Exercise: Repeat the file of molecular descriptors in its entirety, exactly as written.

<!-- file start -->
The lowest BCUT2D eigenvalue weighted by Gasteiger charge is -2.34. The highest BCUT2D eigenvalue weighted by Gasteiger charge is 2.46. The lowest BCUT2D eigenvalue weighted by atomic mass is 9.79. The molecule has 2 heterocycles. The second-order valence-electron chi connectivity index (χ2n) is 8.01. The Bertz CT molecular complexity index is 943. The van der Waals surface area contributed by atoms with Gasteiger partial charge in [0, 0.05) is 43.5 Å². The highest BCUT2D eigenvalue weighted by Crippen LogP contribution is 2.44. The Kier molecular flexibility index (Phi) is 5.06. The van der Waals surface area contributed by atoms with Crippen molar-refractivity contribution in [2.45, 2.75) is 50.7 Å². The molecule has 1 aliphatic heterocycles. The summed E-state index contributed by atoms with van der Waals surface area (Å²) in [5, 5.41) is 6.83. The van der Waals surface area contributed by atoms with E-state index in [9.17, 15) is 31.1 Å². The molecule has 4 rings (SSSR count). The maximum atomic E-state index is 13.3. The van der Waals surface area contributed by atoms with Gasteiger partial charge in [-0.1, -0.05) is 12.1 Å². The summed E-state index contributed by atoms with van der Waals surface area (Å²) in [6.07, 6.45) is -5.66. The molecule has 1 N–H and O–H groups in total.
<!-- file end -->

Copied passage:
The lowest BCUT2D eigenvalue weighted by Gasteiger charge is -2.34. The highest BCUT2D eigenvalue weighted by Gasteiger charge is 2.46. The lowest BCUT2D eigenvalue weighted by atomic mass is 9.79. The molecule has 2 heterocycles. The second-order valence-electron chi connectivity index (χ2n) is 8.01. The Bertz CT molecular complexity index is 943. The van der Waals surface area contributed by atoms with Gasteiger partial charge in [0, 0.05) is 43.5 Å². The highest BCUT2D eigenvalue weighted by Crippen LogP contribution is 2.44. The Kier molecular flexibility index (Phi) is 5.06. The van der Waals surface area contributed by atoms with Crippen molar-refractivity contribution in [2.45, 2.75) is 50.7 Å². The molecule has 1 aliphatic heterocycles. The summed E-state index contributed by atoms with van der Waals surface area (Å²) in [5, 5.41) is 6.83. The van der Waals surface area contributed by atoms with E-state index in [9.17, 15) is 31.1 Å². The molecule has 4 rings (SSSR count). The maximum atomic E-state index is 13.3. The van der Waals surface area contributed by atoms with Gasteiger partial charge in [-0.1, -0.05) is 12.1 Å². The summed E-state index contributed by atoms with van der Waals surface area (Å²) in [6.07, 6.45) is -5.66. The molecule has 1 N–H and O–H groups in total.